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Posted at 03:43 PM ET, 05/06/2012

Capitals’ power play shows signs of life in Game 4 against Rangers

To say that special teams will be the difference in a contest is an easy cliché for any player or coach, but for the Capitals this postseason it’s grounded in reality.

Washington is 4-1 in the playoffs when recording a power play goal, 2-4 when it does not. So it’s not surprising that the first item the Capitals, mention when discussing what they can improve is the man-advantage.

Two opportunities on the power play in Game 4 offered some encouragement for Washington, which is 5-for-31 in the postseason and 2-for-12 against the Rangers. The Capitals created a flurry of chances, their puck movement was clean and they put seven shots on goal. And Mike Green’s game-winning tally came on the power play in the third period.

“We can be better, I think. Wth the opportunities we’ve had we need to start at least creating more momentum for our team,” Green said. “I think a lot of times we lose the wind in our sail when we get a power play. But obviously we’re scoring them at the right time.”

The Capitals did a good job on their first power play of Game 4, which came less than three minutes into the contest. They peppered New York netminder Henrik Lundqvist with shots in rapid succession from various angles.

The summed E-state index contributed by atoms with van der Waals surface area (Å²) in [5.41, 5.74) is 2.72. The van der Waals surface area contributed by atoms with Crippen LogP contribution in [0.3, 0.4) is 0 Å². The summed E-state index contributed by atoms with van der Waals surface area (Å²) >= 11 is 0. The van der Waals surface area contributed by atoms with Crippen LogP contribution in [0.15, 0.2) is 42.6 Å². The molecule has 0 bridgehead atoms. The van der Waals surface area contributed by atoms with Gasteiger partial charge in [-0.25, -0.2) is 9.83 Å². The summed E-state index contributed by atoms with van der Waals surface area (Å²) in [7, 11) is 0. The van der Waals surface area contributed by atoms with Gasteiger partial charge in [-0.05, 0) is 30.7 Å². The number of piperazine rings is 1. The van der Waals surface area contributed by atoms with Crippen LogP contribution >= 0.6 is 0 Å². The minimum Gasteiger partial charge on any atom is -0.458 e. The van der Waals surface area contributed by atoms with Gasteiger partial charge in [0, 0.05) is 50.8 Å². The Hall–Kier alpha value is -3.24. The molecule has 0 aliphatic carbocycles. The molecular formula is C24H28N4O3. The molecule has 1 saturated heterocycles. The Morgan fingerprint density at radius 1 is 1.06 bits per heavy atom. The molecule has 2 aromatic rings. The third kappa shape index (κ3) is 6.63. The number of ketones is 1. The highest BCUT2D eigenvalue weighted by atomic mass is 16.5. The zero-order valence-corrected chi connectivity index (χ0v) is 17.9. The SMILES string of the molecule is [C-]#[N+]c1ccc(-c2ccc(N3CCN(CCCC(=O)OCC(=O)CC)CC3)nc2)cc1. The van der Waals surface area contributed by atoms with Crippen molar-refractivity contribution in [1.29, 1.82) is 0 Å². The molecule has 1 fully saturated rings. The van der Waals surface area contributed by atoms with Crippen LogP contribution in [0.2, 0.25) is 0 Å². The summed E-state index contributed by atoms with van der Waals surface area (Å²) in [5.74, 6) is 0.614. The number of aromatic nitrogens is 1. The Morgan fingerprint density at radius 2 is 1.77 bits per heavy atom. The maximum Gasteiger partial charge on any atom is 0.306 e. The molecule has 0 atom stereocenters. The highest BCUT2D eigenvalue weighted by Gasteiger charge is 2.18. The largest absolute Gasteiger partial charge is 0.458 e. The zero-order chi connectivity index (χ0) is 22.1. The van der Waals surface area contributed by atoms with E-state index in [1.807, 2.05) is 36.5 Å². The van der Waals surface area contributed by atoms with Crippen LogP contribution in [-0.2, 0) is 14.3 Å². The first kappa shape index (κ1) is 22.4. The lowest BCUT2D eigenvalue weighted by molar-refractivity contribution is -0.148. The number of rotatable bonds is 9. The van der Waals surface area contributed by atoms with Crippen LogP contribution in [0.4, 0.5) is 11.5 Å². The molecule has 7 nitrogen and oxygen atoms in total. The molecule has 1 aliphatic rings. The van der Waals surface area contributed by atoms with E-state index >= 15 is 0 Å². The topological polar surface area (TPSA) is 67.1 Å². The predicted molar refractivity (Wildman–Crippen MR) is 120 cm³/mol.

A redirection attempt by Alex Ovechkin backdoor required Lundqvist to make the save of the series. On a series a few moments later, Alexander Semin fired from point-blank range, Nicklas Backstrom shot a wrister from the circle and then Green blasted one from the point in a span of nine seconds.

“Well, we’re trying to get pucks to the net more than usual,” Coach Dale Hunter said. “And I thought tonight, we only had two, but we worked it around, had some good scoring chances on it.”

When the Capitals zip the puck around the offensive zone, beat their opponents to rebounds for more chances and keep steady pressure on penalty killers is when the players say the unit is at its best.

“I think we want to bring the tempo up, make the passes a little quicker a little crisper,” Brooks Laich said earlier in the series. “Our power play, when it seems to score we watch the video and it goes bing, bang, boom; around, shot, attack and it looks very sharp and crisp. When we’re not scoring sometimes we’re drifting a little bit. Make a pass, drift a little bit instead of making a pass stopping and staying in your exact position.”

By  |  03:43 PM ET, 05/06/2012

 
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